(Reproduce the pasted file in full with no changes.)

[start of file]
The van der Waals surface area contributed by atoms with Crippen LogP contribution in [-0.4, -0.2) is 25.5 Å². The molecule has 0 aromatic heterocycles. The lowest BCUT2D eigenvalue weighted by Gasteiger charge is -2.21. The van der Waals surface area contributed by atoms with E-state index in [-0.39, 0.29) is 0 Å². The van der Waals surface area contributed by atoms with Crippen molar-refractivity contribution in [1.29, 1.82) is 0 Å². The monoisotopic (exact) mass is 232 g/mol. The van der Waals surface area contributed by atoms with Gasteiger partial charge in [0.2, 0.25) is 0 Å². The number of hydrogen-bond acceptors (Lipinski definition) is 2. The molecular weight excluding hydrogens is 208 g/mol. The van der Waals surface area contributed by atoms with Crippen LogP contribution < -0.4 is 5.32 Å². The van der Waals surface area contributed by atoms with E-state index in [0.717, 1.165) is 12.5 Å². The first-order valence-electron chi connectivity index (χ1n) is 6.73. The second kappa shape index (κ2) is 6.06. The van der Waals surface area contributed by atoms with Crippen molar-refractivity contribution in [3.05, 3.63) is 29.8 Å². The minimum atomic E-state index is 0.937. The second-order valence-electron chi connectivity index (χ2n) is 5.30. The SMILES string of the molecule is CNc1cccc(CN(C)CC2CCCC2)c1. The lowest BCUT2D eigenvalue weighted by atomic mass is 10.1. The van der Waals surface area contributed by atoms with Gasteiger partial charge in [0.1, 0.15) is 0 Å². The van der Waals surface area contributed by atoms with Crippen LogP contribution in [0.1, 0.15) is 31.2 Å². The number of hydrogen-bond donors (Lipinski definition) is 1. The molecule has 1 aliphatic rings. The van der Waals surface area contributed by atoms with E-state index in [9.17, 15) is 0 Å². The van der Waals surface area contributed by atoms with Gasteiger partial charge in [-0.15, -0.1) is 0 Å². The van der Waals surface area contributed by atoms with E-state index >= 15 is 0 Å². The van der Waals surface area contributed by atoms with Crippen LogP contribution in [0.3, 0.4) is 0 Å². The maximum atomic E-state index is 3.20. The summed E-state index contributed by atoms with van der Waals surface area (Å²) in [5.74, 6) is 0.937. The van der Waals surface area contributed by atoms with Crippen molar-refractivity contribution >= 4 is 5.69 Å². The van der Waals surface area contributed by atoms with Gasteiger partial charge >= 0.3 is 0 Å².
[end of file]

The van der Waals surface area contributed by atoms with Crippen LogP contribution in [-0.4, -0.2) is 25.5 Å². The molecule has 0 aromatic heterocycles. The lowest BCUT2D eigenvalue weighted by Gasteiger charge is -2.21. The van der Waals surface area contributed by atoms with E-state index in [-0.39, 0.29) is 0 Å². The van der Waals surface area contributed by atoms with Crippen molar-refractivity contribution in [1.29, 1.82) is 0 Å². The monoisotopic (exact) mass is 232 g/mol. The van der Waals surface area contributed by atoms with Gasteiger partial charge in [0.2, 0.25) is 0 Å². The number of hydrogen-bond acceptors (Lipinski definition) is 2. The molecular weight excluding hydrogens is 208 g/mol. The van der Waals surface area contributed by atoms with Crippen LogP contribution < -0.4 is 5.32 Å². The van der Waals surface area contributed by atoms with E-state index in [0.717, 1.165) is 12.5 Å². The first-order valence-electron chi connectivity index (χ1n) is 6.73. The second kappa shape index (κ2) is 6.06. The van der Waals surface area contributed by atoms with Crippen molar-refractivity contribution in [3.05, 3.63) is 29.8 Å². The minimum atomic E-state index is 0.937. The second-order valence-electron chi connectivity index (χ2n) is 5.30. The SMILES string of the molecule is CNc1cccc(CN(C)CC2CCCC2)c1. The lowest BCUT2D eigenvalue weighted by atomic mass is 10.1. The van der Waals surface area contributed by atoms with Gasteiger partial charge in [0.1, 0.15) is 0 Å². The van der Waals surface area contributed by atoms with Crippen LogP contribution in [0.1, 0.15) is 31.2 Å². The number of hydrogen-bond donors (Lipinski definition) is 1. The molecule has 1 aliphatic rings. The van der Waals surface area contributed by atoms with E-state index in [9.17, 15) is 0 Å². The van der Waals surface area contributed by atoms with Gasteiger partial charge in [-0.15, -0.1) is 0 Å². The van der Waals surface area contributed by atoms with E-state index >= 15 is 0 Å². The van der Waals surface area contributed by atoms with Crippen LogP contribution in [0.3, 0.4) is 0 Å². The maximum atomic E-state index is 3.20. The summed E-state index contributed by atoms with van der Waals surface area (Å²) in [5.74, 6) is 0.937. The van der Waals surface area contributed by atoms with Crippen molar-refractivity contribution >= 4 is 5.69 Å². The van der Waals surface area contributed by atoms with Gasteiger partial charge >= 0.3 is 0 Å².